Most first time visitors to Edinburgh will find it hard to imagine ever wanting to leave the city, but for those who always like to venture a little further afield—or those arriving in August and simply seeking a little respite from the full-on festival fervor that swamps the city—there’s no shortage of day trips from Edinburgh to be made by bus or train.
Once you’ve mined Edinburgh’s rich seam of history, you might also want to compare Edinburgh Castle with Stirling Castle as one of your day trips from Edinburgh. Comfortably one of Britain’s finest and best-preserved Renaissance buildings, extensive work has recently restored it to its full mid 16th century pomp, complete with James V’s colorful and elaborate Palace, festooned with hundreds of stone carvings and a fully functioning tapestry weaving workshop. Nearby you’ll find the William Wallace Monument, which you might notice bears an uncanny resemblance to a certain Hollywood movie star who once immortalized the great Scottish warrior in Braveheart.
Taking a train further north into Perthshire will bring you through the heart of the ‘Big Tree Country,’ a key source of inspiration behind the Disney Pixar blockbuster Brave. Stop off at Dunkeld & Birnham station, which is just a few kilometers to the Loch of the Lowes Nature Reserve. One of 120 Scottish Wildlife Trust reserves, here you can watch a pair of nesting Ospreys, see the beautiful mating dance of the Great Crested Grebes from the Hides or watch the red squirrels and dozens of woodland birds through the observation windows in the Visitor Centre.
Just a few stops from Edinburgh on a northbound train is South Queensferry. The coastal town’s landscape is dominated by the extraordinary feat of engineering that is the Forth Railway Bridge, the world’s first major steel bridge. Its construction in the 1880s claimed the lives of 57 men and it’s still an awe-inspiring sight today.
The town’s quiet streets reward wanderers but during the summer months you should definitely treat yourself to a boat trip across the Firth of Forth on the Maid of Forth to the 13th century Abbey on Inchcolm Island, Scotland’s best preserved Monastic building. You might even spot a curious grey seal, or schools of porpoise, dolphin or even minke whales on the journey.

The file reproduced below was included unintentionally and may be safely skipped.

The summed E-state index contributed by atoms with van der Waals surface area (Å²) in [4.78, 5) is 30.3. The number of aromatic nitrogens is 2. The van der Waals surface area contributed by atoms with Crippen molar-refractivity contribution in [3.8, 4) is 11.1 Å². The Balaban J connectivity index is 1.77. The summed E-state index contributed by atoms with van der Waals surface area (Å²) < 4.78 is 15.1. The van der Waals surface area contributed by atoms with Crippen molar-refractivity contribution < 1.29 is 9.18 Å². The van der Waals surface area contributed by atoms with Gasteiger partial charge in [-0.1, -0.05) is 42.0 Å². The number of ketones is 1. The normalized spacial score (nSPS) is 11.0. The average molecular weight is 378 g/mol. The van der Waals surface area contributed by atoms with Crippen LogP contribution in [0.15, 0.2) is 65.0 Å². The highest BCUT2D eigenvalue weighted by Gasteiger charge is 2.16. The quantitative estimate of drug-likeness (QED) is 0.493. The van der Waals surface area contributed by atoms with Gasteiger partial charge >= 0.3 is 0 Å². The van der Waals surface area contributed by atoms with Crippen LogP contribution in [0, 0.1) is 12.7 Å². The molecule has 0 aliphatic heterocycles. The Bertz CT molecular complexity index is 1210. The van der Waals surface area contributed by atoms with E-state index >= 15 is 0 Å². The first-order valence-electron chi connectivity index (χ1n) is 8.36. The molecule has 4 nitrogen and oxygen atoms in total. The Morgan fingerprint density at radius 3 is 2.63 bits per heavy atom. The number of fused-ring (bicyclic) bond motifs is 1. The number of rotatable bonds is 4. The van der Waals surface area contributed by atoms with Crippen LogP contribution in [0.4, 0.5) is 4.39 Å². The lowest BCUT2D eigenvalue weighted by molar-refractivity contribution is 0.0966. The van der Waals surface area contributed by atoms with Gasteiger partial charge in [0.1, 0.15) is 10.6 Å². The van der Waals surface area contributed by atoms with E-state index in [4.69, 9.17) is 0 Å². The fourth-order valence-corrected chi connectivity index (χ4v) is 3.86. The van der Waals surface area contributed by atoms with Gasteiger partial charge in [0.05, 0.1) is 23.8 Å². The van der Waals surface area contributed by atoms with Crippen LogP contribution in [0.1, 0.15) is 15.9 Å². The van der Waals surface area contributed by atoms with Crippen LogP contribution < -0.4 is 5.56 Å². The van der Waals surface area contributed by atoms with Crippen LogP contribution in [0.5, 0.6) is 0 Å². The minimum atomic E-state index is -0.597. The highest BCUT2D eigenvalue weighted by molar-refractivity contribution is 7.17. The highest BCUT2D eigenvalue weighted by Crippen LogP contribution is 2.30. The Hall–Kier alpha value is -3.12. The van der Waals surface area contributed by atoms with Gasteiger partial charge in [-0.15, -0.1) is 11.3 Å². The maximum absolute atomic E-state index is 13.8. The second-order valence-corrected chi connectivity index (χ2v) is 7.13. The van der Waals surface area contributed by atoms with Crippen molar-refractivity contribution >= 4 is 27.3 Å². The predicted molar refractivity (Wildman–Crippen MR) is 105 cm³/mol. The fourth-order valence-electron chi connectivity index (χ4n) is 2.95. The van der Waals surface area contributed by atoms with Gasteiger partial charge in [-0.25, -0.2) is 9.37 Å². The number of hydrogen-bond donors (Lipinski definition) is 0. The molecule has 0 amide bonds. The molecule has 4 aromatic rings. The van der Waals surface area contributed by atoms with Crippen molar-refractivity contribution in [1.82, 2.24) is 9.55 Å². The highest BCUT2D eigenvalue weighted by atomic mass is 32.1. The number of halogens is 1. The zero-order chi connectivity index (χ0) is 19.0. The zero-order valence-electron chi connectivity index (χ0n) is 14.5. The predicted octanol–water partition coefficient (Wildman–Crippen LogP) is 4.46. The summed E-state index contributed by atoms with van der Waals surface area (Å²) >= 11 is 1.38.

Probably East Lothian’s most refined seaside resort, North Berwick is an easy 30 minute ride from Edinburgh Waverley, with the very elegant Victorian Lodge Grounds and War Memorial Gardens opposite the Esplanade and a maze of streets full of charming cafes and gift shops selling good quality local arts and crafts. The town’s star attraction is undoubtedly the Scottish Seabird Centre, from where you can spy on thousands varieties of seabirds and sea mammals remotely, without disturbing them, or take a boat out to the Isle of May or the Bass Rock, a popular fixture on BBC’s Springwatch programme, and home to a 150,000 strong colony of Gannets, the world’s largest.
Just a little way further down the East Lothian coast—and forty five minutes from Edinburgh by train—is Dunbar, a sleepy fishing village with an attractive working harbor. Dunbar has no major attractions as such, but the rugged coastline is reason enough to visit, being particularly unspoiled and great for long walks on a stretch of the John Muir Way and leisurely rounds of golf with a spectacular rugged backdrop. After all that, you’ll have earned yourself a great plate of fish and chips at the large beer garden of the Rocks Hotel with an enviable view directly overlooking the dramatic cliffs below—one of the many benefits of taking day trips from Edinburgh.
Whisper it, but while many Edinburghers may cry ‘sacrilege’, Scotland’s other city is well worth the 40 minute train ride. Glasgow feels significantly different from Edinburgh – brash, dynamic, teeming with great nightlife, live music, quirky independent shops, art students and other creative types.
It may not be as pretty, but there is enough handsome architecture if you look for it, being a major centre of British Art Nouveau, evidenced by Charles Rennie Mackintosh’s Glasgow School of Art and the Lighthouse. It’s also home to possibly Scotland’s best museum and gallery, and a strong contender for even the British Museum’s crown, Kelvingrove Museum & Art Gallery, which is well worth reserving a good half day to fully explore during one of your day trips from Edinburgh.